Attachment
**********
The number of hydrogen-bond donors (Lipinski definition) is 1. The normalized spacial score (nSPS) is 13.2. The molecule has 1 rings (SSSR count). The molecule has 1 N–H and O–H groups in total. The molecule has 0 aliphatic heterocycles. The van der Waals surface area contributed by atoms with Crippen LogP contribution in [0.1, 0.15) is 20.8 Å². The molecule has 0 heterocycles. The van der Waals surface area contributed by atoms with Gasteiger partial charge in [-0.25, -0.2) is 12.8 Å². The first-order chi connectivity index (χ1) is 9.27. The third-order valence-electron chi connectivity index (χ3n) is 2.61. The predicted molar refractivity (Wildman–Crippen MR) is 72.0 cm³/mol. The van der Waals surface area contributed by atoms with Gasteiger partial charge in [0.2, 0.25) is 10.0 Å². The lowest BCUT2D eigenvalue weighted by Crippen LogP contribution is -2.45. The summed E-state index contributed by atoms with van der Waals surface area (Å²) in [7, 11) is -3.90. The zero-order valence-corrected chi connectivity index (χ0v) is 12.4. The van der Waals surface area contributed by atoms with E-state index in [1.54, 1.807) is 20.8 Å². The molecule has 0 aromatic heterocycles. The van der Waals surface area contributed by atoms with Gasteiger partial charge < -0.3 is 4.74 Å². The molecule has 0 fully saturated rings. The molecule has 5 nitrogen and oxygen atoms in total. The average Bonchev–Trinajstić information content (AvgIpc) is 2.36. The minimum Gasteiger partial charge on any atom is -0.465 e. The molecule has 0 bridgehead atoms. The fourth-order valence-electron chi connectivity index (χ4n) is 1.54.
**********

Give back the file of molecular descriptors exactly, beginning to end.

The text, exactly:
The number of hydrogen-bond donors (Lipinski definition) is 1. The normalized spacial score (nSPS) is 13.2. The molecule has 1 rings (SSSR count). The molecule has 1 N–H and O–H groups in total. The molecule has 0 aliphatic heterocycles. The van der Waals surface area contributed by atoms with Crippen LogP contribution in [0.1, 0.15) is 20.8 Å². The molecule has 0 heterocycles. The van der Waals surface area contributed by atoms with Gasteiger partial charge in [-0.25, -0.2) is 12.8 Å². The first-order chi connectivity index (χ1) is 9.27. The third-order valence-electron chi connectivity index (χ3n) is 2.61. The predicted molar refractivity (Wildman–Crippen MR) is 72.0 cm³/mol. The van der Waals surface area contributed by atoms with Gasteiger partial charge in [0.2, 0.25) is 10.0 Å². The lowest BCUT2D eigenvalue weighted by Crippen LogP contribution is -2.45. The summed E-state index contributed by atoms with van der Waals surface area (Å²) in [7, 11) is -3.90. The zero-order valence-corrected chi connectivity index (χ0v) is 12.4. The van der Waals surface area contributed by atoms with E-state index in [1.54, 1.807) is 20.8 Å². The molecule has 0 aromatic heterocycles. The van der Waals surface area contributed by atoms with Gasteiger partial charge < -0.3 is 4.74 Å². The molecule has 0 fully saturated rings. The molecule has 5 nitrogen and oxygen atoms in total. The average Bonchev–Trinajstić information content (AvgIpc) is 2.36. The minimum Gasteiger partial charge on any atom is -0.465 e. The molecule has 0 bridgehead atoms. The fourth-order valence-electron chi connectivity index (χ4n) is 1.54.